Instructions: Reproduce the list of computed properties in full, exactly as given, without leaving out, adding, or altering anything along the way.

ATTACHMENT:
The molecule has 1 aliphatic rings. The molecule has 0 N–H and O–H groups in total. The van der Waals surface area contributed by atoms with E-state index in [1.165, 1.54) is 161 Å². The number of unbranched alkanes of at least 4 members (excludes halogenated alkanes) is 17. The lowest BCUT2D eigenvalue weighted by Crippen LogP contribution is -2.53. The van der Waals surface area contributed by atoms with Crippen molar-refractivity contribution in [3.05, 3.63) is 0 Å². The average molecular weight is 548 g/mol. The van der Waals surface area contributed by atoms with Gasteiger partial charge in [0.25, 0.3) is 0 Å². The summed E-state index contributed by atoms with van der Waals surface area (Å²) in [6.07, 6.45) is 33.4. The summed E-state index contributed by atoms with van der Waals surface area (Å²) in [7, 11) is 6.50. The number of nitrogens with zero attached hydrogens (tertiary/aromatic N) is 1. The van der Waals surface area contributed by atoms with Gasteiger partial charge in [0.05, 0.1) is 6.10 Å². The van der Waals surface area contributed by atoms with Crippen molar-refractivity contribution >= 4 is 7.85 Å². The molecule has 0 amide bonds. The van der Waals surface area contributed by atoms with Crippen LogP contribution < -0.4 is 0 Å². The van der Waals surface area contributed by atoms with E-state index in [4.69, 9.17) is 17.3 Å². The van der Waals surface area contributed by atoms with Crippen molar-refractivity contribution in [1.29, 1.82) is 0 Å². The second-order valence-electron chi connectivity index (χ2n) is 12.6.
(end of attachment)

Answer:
The molecule has 1 aliphatic rings. The molecule has 0 N–H and O–H groups in total. The van der Waals surface area contributed by atoms with E-state index in [1.165, 1.54) is 161 Å². The number of unbranched alkanes of at least 4 members (excludes halogenated alkanes) is 17. The lowest BCUT2D eigenvalue weighted by Crippen LogP contribution is -2.53. The van der Waals surface area contributed by atoms with Crippen molar-refractivity contribution in [3.05, 3.63) is 0 Å². The average molecular weight is 548 g/mol. The van der Waals surface area contributed by atoms with Gasteiger partial charge in [0.25, 0.3) is 0 Å². The summed E-state index contributed by atoms with van der Waals surface area (Å²) in [6.07, 6.45) is 33.4. The summed E-state index contributed by atoms with van der Waals surface area (Å²) in [7, 11) is 6.50. The number of nitrogens with zero attached hydrogens (tertiary/aromatic N) is 1. The van der Waals surface area contributed by atoms with Gasteiger partial charge in [0.05, 0.1) is 6.10 Å². The van der Waals surface area contributed by atoms with Crippen molar-refractivity contribution >= 4 is 7.85 Å². The molecule has 0 amide bonds. The van der Waals surface area contributed by atoms with Crippen LogP contribution < -0.4 is 0 Å². The van der Waals surface area contributed by atoms with E-state index in [4.69, 9.17) is 17.3 Å². The van der Waals surface area contributed by atoms with Crippen molar-refractivity contribution in [1.29, 1.82) is 0 Å². The second-order valence-electron chi connectivity index (χ2n) is 12.6.